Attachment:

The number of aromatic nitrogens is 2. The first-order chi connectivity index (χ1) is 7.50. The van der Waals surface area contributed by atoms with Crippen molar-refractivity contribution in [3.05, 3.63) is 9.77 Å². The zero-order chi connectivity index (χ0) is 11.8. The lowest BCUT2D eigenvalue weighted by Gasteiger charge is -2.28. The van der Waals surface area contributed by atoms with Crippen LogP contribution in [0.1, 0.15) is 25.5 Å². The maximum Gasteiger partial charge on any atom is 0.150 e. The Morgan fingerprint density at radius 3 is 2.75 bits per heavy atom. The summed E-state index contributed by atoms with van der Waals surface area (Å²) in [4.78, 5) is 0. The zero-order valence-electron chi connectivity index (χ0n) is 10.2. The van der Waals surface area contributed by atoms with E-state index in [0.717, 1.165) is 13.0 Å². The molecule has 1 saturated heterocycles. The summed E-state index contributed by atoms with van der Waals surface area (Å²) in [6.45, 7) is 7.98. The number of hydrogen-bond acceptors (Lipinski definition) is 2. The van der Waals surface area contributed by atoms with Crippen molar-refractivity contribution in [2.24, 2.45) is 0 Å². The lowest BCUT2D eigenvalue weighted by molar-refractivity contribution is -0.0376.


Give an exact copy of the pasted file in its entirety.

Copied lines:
The number of aromatic nitrogens is 2. The first-order chi connectivity index (χ1) is 7.50. The van der Waals surface area contributed by atoms with Crippen molar-refractivity contribution in [3.05, 3.63) is 9.77 Å². The zero-order chi connectivity index (χ0) is 11.8. The lowest BCUT2D eigenvalue weighted by Gasteiger charge is -2.28. The van der Waals surface area contributed by atoms with Crippen LogP contribution in [0.1, 0.15) is 25.5 Å². The maximum Gasteiger partial charge on any atom is 0.150 e. The Morgan fingerprint density at radius 3 is 2.75 bits per heavy atom. The summed E-state index contributed by atoms with van der Waals surface area (Å²) in [4.78, 5) is 0. The zero-order valence-electron chi connectivity index (χ0n) is 10.2. The van der Waals surface area contributed by atoms with E-state index in [0.717, 1.165) is 13.0 Å². The molecule has 1 saturated heterocycles. The summed E-state index contributed by atoms with van der Waals surface area (Å²) in [6.45, 7) is 7.98. The number of hydrogen-bond acceptors (Lipinski definition) is 2. The van der Waals surface area contributed by atoms with Crippen molar-refractivity contribution in [2.24, 2.45) is 0 Å². The lowest BCUT2D eigenvalue weighted by molar-refractivity contribution is -0.0376.